I agree ... but non-subscription programming is a category separate from a la carte and tier programming. People who had the means and location to install BUD could pay a one time fee and watch whatever they could find. The only subscription involved was to magazines and guides that helped them find programming. Then the providers realized that normal people were watching and they started protecting their feeds. I was ready to install my BUD when the market changed from free (due to lack of protection) to paid - and ended up not installing the BUD.

A few years later DBS service began and I, like millions of others, were drawn away from the BUD to the simple dish. With no motors, no waiting for the dish to move between channel changes and the ability to watch multiple channels at the same time (on separate receivers).

Not quite the same choices as a BUD. There are people who still have BUDs because of the additional benefits of having such a dish. There are also people with smaller ku band dish satellite services that are not available via DBS.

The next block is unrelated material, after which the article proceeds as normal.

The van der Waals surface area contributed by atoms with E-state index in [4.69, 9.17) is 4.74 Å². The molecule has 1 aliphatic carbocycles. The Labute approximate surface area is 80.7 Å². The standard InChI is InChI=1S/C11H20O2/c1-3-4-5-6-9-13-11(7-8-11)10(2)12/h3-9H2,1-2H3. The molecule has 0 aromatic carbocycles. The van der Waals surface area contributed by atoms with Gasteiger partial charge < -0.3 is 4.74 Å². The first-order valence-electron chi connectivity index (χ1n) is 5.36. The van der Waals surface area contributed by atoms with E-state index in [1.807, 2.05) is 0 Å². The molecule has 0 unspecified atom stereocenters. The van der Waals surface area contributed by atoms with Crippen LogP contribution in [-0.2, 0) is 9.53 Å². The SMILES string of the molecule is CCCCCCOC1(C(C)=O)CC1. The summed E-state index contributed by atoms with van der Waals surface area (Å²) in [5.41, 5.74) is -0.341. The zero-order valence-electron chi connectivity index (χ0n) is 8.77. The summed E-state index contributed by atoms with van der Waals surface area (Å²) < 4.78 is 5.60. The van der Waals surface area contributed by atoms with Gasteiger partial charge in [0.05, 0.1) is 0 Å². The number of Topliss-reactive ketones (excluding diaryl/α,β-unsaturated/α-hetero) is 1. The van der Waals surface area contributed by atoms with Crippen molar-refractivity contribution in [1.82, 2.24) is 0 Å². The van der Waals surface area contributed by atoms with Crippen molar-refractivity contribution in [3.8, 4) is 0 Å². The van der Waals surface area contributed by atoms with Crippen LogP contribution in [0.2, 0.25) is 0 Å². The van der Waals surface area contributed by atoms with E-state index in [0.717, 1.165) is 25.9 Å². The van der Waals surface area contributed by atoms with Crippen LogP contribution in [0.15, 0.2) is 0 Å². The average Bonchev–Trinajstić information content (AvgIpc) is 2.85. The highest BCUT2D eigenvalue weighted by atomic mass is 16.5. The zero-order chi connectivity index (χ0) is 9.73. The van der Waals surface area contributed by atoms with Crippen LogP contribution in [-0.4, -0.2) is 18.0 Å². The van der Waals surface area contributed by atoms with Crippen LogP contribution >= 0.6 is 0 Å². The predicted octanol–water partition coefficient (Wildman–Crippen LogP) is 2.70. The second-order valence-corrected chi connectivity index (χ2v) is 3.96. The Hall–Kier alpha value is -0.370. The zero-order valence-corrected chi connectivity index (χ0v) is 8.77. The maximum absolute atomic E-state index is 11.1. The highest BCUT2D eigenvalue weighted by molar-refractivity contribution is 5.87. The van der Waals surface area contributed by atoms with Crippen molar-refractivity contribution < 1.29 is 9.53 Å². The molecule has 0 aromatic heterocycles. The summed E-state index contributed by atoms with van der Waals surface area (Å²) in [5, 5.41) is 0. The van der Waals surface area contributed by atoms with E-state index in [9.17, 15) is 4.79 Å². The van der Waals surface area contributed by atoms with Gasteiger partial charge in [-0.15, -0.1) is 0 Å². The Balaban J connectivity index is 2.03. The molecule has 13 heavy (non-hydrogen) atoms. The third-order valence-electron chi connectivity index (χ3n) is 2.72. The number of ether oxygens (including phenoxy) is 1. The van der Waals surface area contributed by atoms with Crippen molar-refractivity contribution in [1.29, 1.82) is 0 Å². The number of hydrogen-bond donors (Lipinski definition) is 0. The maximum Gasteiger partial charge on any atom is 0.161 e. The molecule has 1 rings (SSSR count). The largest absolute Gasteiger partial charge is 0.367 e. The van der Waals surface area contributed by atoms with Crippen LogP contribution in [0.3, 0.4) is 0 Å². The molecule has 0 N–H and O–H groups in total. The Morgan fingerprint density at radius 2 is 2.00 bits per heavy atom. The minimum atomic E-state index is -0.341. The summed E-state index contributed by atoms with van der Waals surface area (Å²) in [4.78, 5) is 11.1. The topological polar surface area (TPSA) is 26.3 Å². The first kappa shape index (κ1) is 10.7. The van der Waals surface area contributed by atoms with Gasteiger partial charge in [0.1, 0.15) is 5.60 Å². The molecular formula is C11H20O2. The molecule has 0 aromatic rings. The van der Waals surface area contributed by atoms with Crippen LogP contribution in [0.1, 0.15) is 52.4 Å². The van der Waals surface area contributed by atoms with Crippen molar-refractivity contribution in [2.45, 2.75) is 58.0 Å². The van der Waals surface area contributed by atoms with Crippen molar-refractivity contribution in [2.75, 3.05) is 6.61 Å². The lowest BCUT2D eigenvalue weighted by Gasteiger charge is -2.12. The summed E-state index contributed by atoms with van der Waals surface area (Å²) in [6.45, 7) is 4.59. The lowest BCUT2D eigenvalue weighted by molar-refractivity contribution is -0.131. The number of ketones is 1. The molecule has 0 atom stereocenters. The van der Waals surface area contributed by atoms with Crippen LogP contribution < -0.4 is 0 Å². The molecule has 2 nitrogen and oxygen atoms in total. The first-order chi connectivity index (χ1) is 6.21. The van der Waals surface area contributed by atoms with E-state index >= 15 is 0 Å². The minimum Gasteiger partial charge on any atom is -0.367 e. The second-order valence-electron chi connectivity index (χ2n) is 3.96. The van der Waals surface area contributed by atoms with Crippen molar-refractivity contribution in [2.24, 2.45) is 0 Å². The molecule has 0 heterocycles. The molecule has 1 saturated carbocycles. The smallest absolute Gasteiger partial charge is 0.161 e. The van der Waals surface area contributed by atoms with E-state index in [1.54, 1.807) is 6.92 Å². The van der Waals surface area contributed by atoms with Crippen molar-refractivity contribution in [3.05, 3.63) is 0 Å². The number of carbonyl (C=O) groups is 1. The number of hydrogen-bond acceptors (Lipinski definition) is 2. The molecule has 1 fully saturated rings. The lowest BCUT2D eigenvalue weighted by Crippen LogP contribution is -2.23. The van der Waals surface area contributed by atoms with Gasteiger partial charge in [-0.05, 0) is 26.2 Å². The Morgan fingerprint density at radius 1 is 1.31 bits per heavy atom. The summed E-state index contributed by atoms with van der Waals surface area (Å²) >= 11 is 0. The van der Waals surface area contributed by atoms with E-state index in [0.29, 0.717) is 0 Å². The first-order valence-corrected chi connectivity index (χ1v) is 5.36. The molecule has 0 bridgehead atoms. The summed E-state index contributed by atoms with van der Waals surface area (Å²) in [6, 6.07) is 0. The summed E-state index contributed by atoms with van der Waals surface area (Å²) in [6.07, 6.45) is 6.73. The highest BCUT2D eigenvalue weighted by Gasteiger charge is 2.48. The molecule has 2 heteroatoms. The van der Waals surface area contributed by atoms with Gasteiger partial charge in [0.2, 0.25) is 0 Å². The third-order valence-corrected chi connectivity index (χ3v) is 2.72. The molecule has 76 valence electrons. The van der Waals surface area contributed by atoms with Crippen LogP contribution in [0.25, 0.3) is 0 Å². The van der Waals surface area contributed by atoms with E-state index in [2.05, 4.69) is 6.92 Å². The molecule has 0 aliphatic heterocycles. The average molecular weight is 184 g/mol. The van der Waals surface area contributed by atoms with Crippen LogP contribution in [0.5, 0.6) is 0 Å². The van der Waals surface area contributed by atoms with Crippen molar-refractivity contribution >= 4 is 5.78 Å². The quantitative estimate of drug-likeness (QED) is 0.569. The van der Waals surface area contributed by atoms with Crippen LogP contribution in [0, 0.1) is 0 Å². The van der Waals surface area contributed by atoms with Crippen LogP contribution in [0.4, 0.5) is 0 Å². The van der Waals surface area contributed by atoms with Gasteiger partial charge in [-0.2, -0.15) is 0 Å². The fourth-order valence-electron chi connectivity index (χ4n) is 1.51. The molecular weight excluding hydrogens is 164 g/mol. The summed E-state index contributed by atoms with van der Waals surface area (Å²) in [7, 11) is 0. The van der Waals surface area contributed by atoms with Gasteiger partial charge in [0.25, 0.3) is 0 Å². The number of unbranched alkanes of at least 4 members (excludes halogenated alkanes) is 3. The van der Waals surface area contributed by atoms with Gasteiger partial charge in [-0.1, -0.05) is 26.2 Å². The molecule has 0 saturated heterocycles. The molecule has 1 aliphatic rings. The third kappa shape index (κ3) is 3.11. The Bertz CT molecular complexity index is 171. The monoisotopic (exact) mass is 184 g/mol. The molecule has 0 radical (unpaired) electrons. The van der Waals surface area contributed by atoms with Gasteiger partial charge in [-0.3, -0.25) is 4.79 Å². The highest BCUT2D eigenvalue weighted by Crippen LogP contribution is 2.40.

That is the cable vs DBS argument, not the a la carte vs tiered argument. DBS being more of a mass consumer based offering followed the cable package pricing. While DBS competed against BUD with operational convenience and dish size they competed against cable with channel selection and availability. And full a la carte was lost along the way as, at the time, it didn't make that much difference.

A la carte on BUD made sense as one did not want to pay for channels on satellites they could not receive. Someone with a simple non-motorized dish could buy the channels on that satellite. DBS didn't have that problem.